Thursday, August 28, 2014

We need new stories...

Last night I was sitting on the cushion at my sangha meditating there for the first time since the beginning of August. In the past few weeks, life put in front of me a rich platter overfull with travels to the East, with insights, experiences, input, output (i.e., work) relationships (some new, some decades old), reunions, homecomings, and the raw vulnerability of accompanying a family member intensely dear to me through a profound medical challenge.

In the background was Gaza, and ISIS, and the Ukraine, and Ebola, and climate change tipping points, and Ferguson, and visceral racism, and on and on. When I came home, it was back into this nasty political culture that is my poor State of Wisconsin in an election year with huge stakes and money corrupting the whole process.

Whew! And I think I appreciate more than ever that the work of culture
- of art and writing, of poetry and narrative, of new stories that can help shape meaning or offer new insights - is becoming crucial to how well we will move through this time of ecological and global crisis. Because, you know what? It's all a little overwhelming. It's all beyond the rational understanding of a species in crisis.

Watching the nation's reactions to the killing of Michael Brown by a police officer in Ferguson MO is revealing of where many of the fault lines are buried - tense and ready to explode - in many of our communities. Competing narratives played out on TV and the Internet. How one framed the story revealed more about those telling them than what actually occurred in the street that day. The old narrative based in racist stereotypes emboldened some harsh reactions, intensified by a militarized police response, and instilled anxiety in some of us over potentially new fuel poured on sparks we feel in our own cities, certainly here in Milwaukee.

But other narratives won out in part because we don't believe the old ones anymore, are weary of them, want another story that brings us together in these troubled times rather than fragmenting us further and setting us against one another.

You can dwell on the few looters, or you can dwell on the candles and peaceful marches and pleas for authorities to deal honestly with what occurred that day - the killing of an unarmed young black man by a police officer who fired into his body at least 6 times.

You can address the question of justice. You can frame it in an account of what it is to be a young African-American male in this country. You can probe yet again the history that has brought this about, try not only to understand those socio-historical forces, but to overcome them with a little forthright honesty and integrity about our past.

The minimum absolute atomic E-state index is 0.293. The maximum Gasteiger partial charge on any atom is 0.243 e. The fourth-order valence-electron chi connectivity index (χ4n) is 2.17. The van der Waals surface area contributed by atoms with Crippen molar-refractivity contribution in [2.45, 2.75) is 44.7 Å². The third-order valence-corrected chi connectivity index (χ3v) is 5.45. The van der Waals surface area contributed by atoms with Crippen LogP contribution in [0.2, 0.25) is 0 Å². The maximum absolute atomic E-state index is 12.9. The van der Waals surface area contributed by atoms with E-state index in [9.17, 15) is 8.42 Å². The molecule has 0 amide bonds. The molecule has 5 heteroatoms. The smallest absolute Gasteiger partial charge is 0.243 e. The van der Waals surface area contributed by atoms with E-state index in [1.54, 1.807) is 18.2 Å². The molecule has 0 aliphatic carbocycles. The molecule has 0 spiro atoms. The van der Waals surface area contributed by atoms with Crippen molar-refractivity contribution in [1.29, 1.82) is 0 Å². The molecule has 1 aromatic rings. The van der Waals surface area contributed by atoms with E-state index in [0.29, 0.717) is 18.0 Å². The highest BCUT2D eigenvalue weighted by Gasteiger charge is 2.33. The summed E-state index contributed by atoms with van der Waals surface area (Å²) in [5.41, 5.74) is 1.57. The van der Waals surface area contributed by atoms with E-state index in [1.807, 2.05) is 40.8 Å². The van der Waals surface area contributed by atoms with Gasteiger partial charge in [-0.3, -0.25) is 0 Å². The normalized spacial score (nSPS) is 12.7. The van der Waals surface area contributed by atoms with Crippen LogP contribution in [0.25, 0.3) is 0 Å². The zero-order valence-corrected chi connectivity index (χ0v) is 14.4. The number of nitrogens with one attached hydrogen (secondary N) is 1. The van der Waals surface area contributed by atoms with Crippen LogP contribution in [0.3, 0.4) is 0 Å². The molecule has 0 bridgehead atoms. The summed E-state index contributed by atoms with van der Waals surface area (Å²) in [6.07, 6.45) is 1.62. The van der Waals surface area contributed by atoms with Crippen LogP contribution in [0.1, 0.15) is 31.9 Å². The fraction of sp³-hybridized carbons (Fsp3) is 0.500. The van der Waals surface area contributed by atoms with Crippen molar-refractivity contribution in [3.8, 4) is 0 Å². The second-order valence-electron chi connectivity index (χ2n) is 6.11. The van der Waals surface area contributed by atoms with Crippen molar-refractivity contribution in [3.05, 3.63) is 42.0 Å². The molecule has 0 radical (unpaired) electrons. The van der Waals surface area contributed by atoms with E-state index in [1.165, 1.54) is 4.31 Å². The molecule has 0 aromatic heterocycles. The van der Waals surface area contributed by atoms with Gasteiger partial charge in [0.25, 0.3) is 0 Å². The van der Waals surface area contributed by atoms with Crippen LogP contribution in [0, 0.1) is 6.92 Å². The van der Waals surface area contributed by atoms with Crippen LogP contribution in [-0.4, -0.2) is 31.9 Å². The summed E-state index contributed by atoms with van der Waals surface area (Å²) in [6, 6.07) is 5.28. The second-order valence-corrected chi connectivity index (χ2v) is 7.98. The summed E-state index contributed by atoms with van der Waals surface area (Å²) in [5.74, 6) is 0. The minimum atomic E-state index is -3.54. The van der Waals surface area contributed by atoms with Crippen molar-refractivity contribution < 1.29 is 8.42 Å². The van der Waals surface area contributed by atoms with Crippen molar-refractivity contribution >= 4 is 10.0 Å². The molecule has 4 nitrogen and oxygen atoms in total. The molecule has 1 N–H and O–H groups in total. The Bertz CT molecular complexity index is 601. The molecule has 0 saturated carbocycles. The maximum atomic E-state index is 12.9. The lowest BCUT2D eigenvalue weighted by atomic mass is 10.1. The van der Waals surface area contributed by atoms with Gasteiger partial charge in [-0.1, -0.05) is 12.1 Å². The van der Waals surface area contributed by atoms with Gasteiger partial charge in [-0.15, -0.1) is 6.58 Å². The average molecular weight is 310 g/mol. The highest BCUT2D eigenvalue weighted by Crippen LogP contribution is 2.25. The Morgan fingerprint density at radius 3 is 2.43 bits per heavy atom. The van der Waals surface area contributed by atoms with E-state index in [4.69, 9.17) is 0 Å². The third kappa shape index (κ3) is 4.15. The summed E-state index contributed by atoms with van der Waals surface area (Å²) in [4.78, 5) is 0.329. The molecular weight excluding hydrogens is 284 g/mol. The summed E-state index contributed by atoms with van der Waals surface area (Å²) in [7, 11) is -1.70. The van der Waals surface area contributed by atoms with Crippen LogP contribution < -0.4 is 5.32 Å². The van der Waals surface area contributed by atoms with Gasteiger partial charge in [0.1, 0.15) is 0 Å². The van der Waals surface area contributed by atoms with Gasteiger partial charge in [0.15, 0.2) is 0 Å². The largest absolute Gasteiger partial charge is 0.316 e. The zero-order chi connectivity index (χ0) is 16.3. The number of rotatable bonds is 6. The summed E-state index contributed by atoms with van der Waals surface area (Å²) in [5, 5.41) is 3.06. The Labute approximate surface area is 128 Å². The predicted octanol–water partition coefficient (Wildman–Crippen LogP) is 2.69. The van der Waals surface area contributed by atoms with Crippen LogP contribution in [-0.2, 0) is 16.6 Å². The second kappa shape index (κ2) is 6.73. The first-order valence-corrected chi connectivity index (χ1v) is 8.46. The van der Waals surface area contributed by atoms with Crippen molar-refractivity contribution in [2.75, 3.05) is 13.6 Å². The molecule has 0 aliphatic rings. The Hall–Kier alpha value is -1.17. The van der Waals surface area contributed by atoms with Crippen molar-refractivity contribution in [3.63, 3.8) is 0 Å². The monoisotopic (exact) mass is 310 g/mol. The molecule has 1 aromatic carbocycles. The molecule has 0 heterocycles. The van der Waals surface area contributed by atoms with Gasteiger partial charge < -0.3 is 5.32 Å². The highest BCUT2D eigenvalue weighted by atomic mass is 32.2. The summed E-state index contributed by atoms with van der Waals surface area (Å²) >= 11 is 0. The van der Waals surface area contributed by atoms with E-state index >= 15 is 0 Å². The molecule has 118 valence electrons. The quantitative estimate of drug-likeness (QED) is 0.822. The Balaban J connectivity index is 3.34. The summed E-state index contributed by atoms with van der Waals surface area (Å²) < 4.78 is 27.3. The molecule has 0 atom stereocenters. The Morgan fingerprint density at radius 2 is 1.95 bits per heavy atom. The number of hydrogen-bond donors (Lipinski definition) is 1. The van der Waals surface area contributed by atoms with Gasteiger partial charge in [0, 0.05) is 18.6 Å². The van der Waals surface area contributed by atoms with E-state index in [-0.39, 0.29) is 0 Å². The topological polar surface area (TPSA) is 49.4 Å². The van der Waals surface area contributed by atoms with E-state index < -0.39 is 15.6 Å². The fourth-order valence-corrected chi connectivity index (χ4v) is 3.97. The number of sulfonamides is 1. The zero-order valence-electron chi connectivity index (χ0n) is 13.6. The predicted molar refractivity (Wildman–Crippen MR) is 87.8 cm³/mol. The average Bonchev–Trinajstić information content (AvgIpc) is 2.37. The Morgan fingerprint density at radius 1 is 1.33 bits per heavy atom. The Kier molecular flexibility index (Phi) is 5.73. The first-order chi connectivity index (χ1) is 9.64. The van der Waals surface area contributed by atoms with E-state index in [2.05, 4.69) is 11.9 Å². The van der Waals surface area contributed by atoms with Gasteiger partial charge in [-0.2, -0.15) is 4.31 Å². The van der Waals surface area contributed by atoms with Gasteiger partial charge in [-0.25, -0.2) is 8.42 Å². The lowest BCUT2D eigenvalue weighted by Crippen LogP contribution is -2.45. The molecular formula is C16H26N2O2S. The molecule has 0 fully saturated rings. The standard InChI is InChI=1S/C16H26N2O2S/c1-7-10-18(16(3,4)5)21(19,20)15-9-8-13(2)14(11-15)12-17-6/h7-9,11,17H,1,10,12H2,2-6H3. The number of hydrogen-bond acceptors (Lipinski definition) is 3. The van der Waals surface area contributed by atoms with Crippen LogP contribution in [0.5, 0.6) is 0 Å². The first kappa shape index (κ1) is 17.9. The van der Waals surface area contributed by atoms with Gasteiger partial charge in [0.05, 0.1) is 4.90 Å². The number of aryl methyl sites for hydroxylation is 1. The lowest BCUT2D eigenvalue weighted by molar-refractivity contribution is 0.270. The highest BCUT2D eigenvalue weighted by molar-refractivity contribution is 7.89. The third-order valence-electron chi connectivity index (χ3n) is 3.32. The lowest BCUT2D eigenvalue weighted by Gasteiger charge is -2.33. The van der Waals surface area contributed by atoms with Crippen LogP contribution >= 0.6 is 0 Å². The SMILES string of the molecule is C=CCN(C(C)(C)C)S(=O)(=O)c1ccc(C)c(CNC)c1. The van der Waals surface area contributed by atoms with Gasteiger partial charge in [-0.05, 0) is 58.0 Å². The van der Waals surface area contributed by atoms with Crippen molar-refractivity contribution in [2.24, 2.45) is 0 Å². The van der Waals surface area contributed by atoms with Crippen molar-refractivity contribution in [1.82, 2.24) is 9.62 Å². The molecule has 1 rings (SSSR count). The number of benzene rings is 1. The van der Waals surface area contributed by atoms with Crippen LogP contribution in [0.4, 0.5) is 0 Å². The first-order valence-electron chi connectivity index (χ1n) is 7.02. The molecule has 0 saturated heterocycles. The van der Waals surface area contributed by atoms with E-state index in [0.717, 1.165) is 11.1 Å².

I grew up in a household that harbored deep racism. I remember what that felt like.

I don't think we get to the bottom, or the foundations, of our crises with yet another logical explanation of why they occurred, or another brilliant analysis. Sometimes one poem does it - gets you right in the heart and you suddenly see things in a different way. Or one story becomes so compelling that it haunts you into changing how you view reality. We begin to "see" differently.

We face a world of woe right now. So many of us feel overwhelmed, as if we can hardly bear another crisis, and then 3 more burst into the day. What underground forces are causing such restiveness? What is shaking our world? Does anyone reading this doubt that we are headed into an enormous transition for life on this planet? And we don't have a clue yet how that story is going to turn out.

So, we peer... We peer into... We try to see. Not explain, not get into the head, not write another thesis. We tell a story, we show an image, we shape a verse - for what cannot yet be explained or completely understood. We can name or describe many of the elements of our multiple crises, but to see where we're going? To know how this story is going to turn out? Not so much.

From before there was writing, people in ancient cultures told stories. They painted images on cave walls. They created myths and cosmologies that helped them find their place in their world. Their lives were harder, more unpredictable, a whole lot shorter, and less "rational" than ours. But we still feel the magic when we come upon their narratives or their works of art. Something of that immediacy with their world still really resonates with us - in this age when we have distanced ourselves from mystery, from wonder, from a relationship with the natural world around us which we are so good at destroying.

We need some really good stories now. We need some heartbreaking laments and some profound new insights. We are not bereft of them. They are being created all around us. We just have to get them out from the noise and fog of the culture into the light of day, into presence in our hearts, the kind of stories that inspire us to hang in there, keep searching, keep asking the right questions.

So we write and we draw and we tell stories and we spit poetry and we try to find our way - by peering - by peering into - by peering into deeply - then stepping into the unknown - which is the only place where we will find the direction of this new story.

Margaret Swedish

I cannot offer adequate praise for Ellen Bass's poetry. To learn more about her work:

I first encountered The Peace Poets as part of a program where I was speaker in Amityville NY. They took the roof off the place. For more, visit them at:

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